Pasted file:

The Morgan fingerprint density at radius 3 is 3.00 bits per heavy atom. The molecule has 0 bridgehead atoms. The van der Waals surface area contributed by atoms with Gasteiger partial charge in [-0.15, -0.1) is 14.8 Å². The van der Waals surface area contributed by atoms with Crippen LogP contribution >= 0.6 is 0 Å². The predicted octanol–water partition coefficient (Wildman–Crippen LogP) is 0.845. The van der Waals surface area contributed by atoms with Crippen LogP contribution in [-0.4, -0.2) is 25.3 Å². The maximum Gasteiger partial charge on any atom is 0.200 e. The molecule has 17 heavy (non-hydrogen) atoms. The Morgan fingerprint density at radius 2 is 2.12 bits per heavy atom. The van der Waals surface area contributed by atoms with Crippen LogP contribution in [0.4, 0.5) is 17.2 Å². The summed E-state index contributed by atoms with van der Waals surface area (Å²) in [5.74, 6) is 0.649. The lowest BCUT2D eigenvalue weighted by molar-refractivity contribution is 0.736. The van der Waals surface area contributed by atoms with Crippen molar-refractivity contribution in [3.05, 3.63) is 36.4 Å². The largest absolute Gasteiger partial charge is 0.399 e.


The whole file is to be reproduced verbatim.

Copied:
The Morgan fingerprint density at radius 3 is 3.00 bits per heavy atom. The molecule has 0 bridgehead atoms. The van der Waals surface area contributed by atoms with Gasteiger partial charge in [-0.15, -0.1) is 14.8 Å². The van der Waals surface area contributed by atoms with Crippen LogP contribution >= 0.6 is 0 Å². The predicted octanol–water partition coefficient (Wildman–Crippen LogP) is 0.845. The van der Waals surface area contributed by atoms with Crippen LogP contribution in [-0.4, -0.2) is 25.3 Å². The maximum Gasteiger partial charge on any atom is 0.200 e. The molecule has 17 heavy (non-hydrogen) atoms. The Morgan fingerprint density at radius 2 is 2.12 bits per heavy atom. The van der Waals surface area contributed by atoms with Crippen LogP contribution in [0.4, 0.5) is 17.2 Å². The summed E-state index contributed by atoms with van der Waals surface area (Å²) in [5.74, 6) is 0.649. The lowest BCUT2D eigenvalue weighted by molar-refractivity contribution is 0.736. The van der Waals surface area contributed by atoms with Crippen molar-refractivity contribution in [3.05, 3.63) is 36.4 Å². The largest absolute Gasteiger partial charge is 0.399 e.